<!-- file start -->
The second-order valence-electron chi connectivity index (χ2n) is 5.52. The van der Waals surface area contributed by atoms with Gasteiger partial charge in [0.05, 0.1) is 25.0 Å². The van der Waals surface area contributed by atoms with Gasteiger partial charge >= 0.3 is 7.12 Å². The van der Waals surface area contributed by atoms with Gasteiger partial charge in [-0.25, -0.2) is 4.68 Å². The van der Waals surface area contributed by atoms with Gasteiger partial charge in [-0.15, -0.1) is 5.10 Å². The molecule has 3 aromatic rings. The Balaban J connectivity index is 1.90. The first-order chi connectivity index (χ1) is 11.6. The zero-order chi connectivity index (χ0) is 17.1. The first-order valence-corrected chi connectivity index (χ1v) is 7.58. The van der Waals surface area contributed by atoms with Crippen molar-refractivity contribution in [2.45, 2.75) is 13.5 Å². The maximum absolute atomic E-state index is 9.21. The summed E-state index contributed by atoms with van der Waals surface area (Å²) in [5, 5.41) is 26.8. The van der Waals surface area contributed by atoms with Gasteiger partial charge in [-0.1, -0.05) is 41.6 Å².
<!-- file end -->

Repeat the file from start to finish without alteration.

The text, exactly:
The second-order valence-electron chi connectivity index (χ2n) is 5.52. The van der Waals surface area contributed by atoms with Gasteiger partial charge in [0.05, 0.1) is 25.0 Å². The van der Waals surface area contributed by atoms with Gasteiger partial charge >= 0.3 is 7.12 Å². The van der Waals surface area contributed by atoms with Gasteiger partial charge in [-0.25, -0.2) is 4.68 Å². The van der Waals surface area contributed by atoms with Gasteiger partial charge in [-0.15, -0.1) is 5.10 Å². The molecule has 3 aromatic rings. The Balaban J connectivity index is 1.90. The first-order chi connectivity index (χ1) is 11.6. The zero-order chi connectivity index (χ0) is 17.1. The first-order valence-corrected chi connectivity index (χ1v) is 7.58. The van der Waals surface area contributed by atoms with Crippen molar-refractivity contribution in [2.45, 2.75) is 13.5 Å². The maximum absolute atomic E-state index is 9.21. The summed E-state index contributed by atoms with van der Waals surface area (Å²) in [5, 5.41) is 26.8. The van der Waals surface area contributed by atoms with Gasteiger partial charge in [-0.1, -0.05) is 41.6 Å².